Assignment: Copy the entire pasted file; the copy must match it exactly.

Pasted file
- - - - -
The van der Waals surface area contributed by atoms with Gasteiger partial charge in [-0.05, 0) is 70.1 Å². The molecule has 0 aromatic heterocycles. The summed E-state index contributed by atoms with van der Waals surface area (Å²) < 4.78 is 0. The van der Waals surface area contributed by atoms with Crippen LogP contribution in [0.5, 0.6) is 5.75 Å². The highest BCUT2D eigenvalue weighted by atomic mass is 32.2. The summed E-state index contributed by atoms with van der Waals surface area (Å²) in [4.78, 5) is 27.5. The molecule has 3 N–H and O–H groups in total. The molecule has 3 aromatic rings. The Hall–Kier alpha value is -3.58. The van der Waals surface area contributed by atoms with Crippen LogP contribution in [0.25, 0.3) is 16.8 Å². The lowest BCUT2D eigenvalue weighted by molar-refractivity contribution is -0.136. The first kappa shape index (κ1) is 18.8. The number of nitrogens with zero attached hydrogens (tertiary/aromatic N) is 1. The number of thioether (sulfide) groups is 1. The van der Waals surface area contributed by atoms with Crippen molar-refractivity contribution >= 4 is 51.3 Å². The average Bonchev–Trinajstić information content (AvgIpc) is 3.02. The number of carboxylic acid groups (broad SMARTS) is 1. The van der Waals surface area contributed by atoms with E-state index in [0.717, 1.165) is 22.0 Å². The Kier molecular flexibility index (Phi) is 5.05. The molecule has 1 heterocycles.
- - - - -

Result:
The van der Waals surface area contributed by atoms with Gasteiger partial charge in [-0.05, 0) is 70.1 Å². The molecule has 0 aromatic heterocycles. The summed E-state index contributed by atoms with van der Waals surface area (Å²) < 4.78 is 0. The van der Waals surface area contributed by atoms with Crippen LogP contribution in [0.5, 0.6) is 5.75 Å². The highest BCUT2D eigenvalue weighted by atomic mass is 32.2. The summed E-state index contributed by atoms with van der Waals surface area (Å²) in [4.78, 5) is 27.5. The molecule has 3 N–H and O–H groups in total. The molecule has 3 aromatic rings. The Hall–Kier alpha value is -3.58. The van der Waals surface area contributed by atoms with Crippen LogP contribution in [0.25, 0.3) is 16.8 Å². The lowest BCUT2D eigenvalue weighted by molar-refractivity contribution is -0.136. The first kappa shape index (κ1) is 18.8. The number of nitrogens with zero attached hydrogens (tertiary/aromatic N) is 1. The number of thioether (sulfide) groups is 1. The van der Waals surface area contributed by atoms with Crippen molar-refractivity contribution >= 4 is 51.3 Å². The average Bonchev–Trinajstić information content (AvgIpc) is 3.02. The number of carboxylic acid groups (broad SMARTS) is 1. The van der Waals surface area contributed by atoms with E-state index in [0.717, 1.165) is 22.0 Å². The Kier molecular flexibility index (Phi) is 5.05. The molecule has 1 heterocycles.